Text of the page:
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Volume 10, Number 2—February 2004


Wresting SARS from Uncertainty

Jairam R. Lingappa*, L. Clifford McDonald*, Patricia Simone*, and Umesh D. Parashar*Comments to Author 
Author affiliations: *Centers for Disease Control and Prevention, Atlanta, Georgia, USA

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World Health Organization SARS case definitionsa

Suspected case-patient: a person presenting after November 1, 2002,b with a history of (ALL THREE):
1. High fever (>38°C) AND
2. Cough or breathing difficulty, AND
3. One or more of the following exposures during the 10 days before onset of symptoms:
close contactc with a person who is a suspected or probable SARS case-patient;
history of travel to an area with recent local transmission of SARS
residing in an area with recent local transmission of SARS
Probable case-patient: a suspected case-patient with:
1. Radiographic evidence of infiltrates consistent with pneumonia or respiratory distress syndrome (RDS) on chest x-ray OR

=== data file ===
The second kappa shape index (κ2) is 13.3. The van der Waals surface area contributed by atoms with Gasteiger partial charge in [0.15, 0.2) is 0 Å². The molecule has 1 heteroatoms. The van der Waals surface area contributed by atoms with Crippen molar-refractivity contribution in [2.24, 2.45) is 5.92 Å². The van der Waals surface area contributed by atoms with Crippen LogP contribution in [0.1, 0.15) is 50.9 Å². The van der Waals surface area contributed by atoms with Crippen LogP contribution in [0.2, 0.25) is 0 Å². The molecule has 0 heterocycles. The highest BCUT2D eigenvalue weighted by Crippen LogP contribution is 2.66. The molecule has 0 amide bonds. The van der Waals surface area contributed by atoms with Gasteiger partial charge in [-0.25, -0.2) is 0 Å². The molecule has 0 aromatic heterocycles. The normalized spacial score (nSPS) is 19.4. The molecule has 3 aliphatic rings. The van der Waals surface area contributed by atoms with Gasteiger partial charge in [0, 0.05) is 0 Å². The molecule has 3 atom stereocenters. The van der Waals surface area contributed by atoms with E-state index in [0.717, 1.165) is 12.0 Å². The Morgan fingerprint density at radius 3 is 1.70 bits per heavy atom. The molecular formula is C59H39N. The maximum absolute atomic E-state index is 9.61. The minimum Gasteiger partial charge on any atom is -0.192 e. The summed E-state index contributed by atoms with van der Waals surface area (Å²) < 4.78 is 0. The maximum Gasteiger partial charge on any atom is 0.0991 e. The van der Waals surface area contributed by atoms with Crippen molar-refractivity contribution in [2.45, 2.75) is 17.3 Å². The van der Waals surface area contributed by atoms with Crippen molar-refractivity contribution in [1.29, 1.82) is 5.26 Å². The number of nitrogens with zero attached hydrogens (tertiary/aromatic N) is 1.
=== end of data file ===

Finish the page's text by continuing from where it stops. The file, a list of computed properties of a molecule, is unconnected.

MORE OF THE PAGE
2. Consistent respiratory illness that is positive for SARS coronavirus by one or more assays, OR
3. Autopsy findings consistent with the pathology of RDS without an identifiable cause

aRevised May 1, 2003) (6). SARS, severe acute respiratory syndrome.
bThe surveillance period begins on November 1, 2002, to capture cases of atypical pneumonia in China now recognized as SARS. International transmission of SARS was first reported in March 2003 for cases with onset in February 2003.
cA close contact is someone who cared for, lived with, or had direct contact with respiratory secretions or body fluids of a suspected or probable SARS case-patient.

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